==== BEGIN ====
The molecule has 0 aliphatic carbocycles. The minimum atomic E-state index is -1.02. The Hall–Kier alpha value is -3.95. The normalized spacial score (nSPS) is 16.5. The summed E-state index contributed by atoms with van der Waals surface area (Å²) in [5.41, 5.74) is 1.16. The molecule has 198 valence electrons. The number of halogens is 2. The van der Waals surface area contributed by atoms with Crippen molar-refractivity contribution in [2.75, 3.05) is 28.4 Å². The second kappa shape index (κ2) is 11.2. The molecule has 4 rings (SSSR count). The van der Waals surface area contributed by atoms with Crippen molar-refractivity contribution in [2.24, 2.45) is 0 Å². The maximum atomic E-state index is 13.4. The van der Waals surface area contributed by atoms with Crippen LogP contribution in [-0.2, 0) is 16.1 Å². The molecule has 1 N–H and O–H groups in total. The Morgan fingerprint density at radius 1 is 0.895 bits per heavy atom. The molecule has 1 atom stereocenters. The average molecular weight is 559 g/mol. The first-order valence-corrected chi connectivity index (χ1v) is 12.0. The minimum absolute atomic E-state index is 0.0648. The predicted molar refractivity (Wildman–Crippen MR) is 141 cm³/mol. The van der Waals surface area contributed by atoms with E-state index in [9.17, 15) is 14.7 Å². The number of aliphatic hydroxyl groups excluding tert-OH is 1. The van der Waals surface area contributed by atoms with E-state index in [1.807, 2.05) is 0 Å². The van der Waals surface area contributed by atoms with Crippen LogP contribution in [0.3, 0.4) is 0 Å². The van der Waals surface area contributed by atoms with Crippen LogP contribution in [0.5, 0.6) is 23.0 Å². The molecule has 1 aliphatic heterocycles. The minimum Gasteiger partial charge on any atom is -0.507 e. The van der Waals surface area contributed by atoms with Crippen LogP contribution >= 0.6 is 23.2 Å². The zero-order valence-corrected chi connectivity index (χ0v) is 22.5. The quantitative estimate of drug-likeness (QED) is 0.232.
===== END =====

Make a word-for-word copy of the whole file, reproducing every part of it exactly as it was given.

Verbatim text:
The molecule has 0 aliphatic carbocycles. The minimum atomic E-state index is -1.02. The Hall–Kier alpha value is -3.95. The normalized spacial score (nSPS) is 16.5. The summed E-state index contributed by atoms with van der Waals surface area (Å²) in [5.41, 5.74) is 1.16. The molecule has 198 valence electrons. The number of halogens is 2. The van der Waals surface area contributed by atoms with Crippen molar-refractivity contribution in [2.75, 3.05) is 28.4 Å². The second kappa shape index (κ2) is 11.2. The molecule has 4 rings (SSSR count). The van der Waals surface area contributed by atoms with Crippen molar-refractivity contribution in [2.24, 2.45) is 0 Å². The maximum atomic E-state index is 13.4. The van der Waals surface area contributed by atoms with Crippen LogP contribution in [-0.2, 0) is 16.1 Å². The molecule has 1 N–H and O–H groups in total. The Morgan fingerprint density at radius 1 is 0.895 bits per heavy atom. The molecule has 1 atom stereocenters. The average molecular weight is 559 g/mol. The first-order valence-corrected chi connectivity index (χ1v) is 12.0. The minimum absolute atomic E-state index is 0.0648. The predicted molar refractivity (Wildman–Crippen MR) is 141 cm³/mol. The van der Waals surface area contributed by atoms with E-state index in [9.17, 15) is 14.7 Å². The number of aliphatic hydroxyl groups excluding tert-OH is 1. The van der Waals surface area contributed by atoms with E-state index in [1.807, 2.05) is 0 Å². The van der Waals surface area contributed by atoms with Crippen LogP contribution in [0.3, 0.4) is 0 Å². The van der Waals surface area contributed by atoms with Crippen LogP contribution in [0.5, 0.6) is 23.0 Å². The molecule has 1 aliphatic heterocycles. The minimum Gasteiger partial charge on any atom is -0.507 e. The van der Waals surface area contributed by atoms with Crippen LogP contribution >= 0.6 is 23.2 Å². The zero-order valence-corrected chi connectivity index (χ0v) is 22.5. The quantitative estimate of drug-likeness (QED) is 0.232.